Travel to USA


The
United States of America (USA or U.S.A.), commonly called the United States (US or U.S.) and colloquially as America is a Federal republic consisting of fifty states and a federal district.

The country is situated mostly in central North America, where its forty-eight contiguous states and Washington, D.C., the capital district, lie between the Pacific and Atlantic Oceans, bordered by Canada to the north and Mexico to the south. The state of Alaska is situated in the northwest portion of the continent, with Canada to its east and Russia to its west across the Bering Strait. The state of Hawaii is an archipelago in the mid-Pacific. The country also possesses several territories in the Pacific and Caribbean.

 

At 3.79 million square miles (9.83 million km2) and with around 315 million people, the United States is the third- or fourth-largest country by total area, and the third – largest by both land area and population. It is one of the world’s most ethnically diverse and multicultural nations, the product of large-scale immigration from many countries. The geography and climate of the United States is also extremely diverse and is home to a variety of species.

On July 4, 1776, delegates from the 13 colonies unanimously issued the Declaration of Independence, which established the United States of America. The new country defeated Britain in the Revolutionary War, which became the first successful war of independence against a European empire. The current Constitution was adopted on September 17, 1787; several Amendments were later added to the Constitution, modifying its effects but not changing the original text. The first ten amendments, collectively named the Bill of Rights, were ratified in 1791 and guarantee many fundamental civil rights and freedoms.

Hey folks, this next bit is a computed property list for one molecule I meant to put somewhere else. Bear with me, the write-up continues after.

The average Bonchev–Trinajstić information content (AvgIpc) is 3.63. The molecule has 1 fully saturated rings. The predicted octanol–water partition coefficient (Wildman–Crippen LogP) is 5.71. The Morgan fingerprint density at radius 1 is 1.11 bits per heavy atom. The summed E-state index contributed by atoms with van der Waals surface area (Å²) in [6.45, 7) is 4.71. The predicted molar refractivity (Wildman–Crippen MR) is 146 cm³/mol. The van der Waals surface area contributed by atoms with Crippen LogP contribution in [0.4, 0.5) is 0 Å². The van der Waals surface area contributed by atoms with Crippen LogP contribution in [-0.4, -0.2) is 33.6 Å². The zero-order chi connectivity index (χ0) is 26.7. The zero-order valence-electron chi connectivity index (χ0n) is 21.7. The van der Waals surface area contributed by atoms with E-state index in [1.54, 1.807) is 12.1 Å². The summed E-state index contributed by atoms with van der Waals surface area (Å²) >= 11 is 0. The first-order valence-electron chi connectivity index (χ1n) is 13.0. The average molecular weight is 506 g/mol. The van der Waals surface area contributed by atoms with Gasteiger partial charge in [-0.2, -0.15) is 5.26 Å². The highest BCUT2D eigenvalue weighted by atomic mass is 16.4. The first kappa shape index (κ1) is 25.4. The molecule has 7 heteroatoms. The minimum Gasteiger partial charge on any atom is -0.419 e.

Driven by the doctrine of manifest destiny, the United States embarked on a vigorous expansion across North America throughout the 19th century, displacing native tribes, acquiring new territories, and gradually admitting new states. The American Civil War ended legalized slavery in the United States. By the end of the nineteenth century, the American national economy was the world’s largest.

The United States is a developed country and has the world’s largest national economy, with an estimated 2012 GDP of $15.6 trillion – 19% of global GDP at purchasing-power parity, as of 2011. The per capita GDP of the U.S. was the world’s sixth highest as of 2010. The economy is fueled by an abundance of natural resources, a well-developed infrastructure, and high productivity; and while its economy is considered post-industrial it continues to be one of the world’s largest manufacturers. The country accounts for 41% of global military spending, and is a leading economic, political, and cultural force in the world, as well as a leader in scientific research and technological innovation.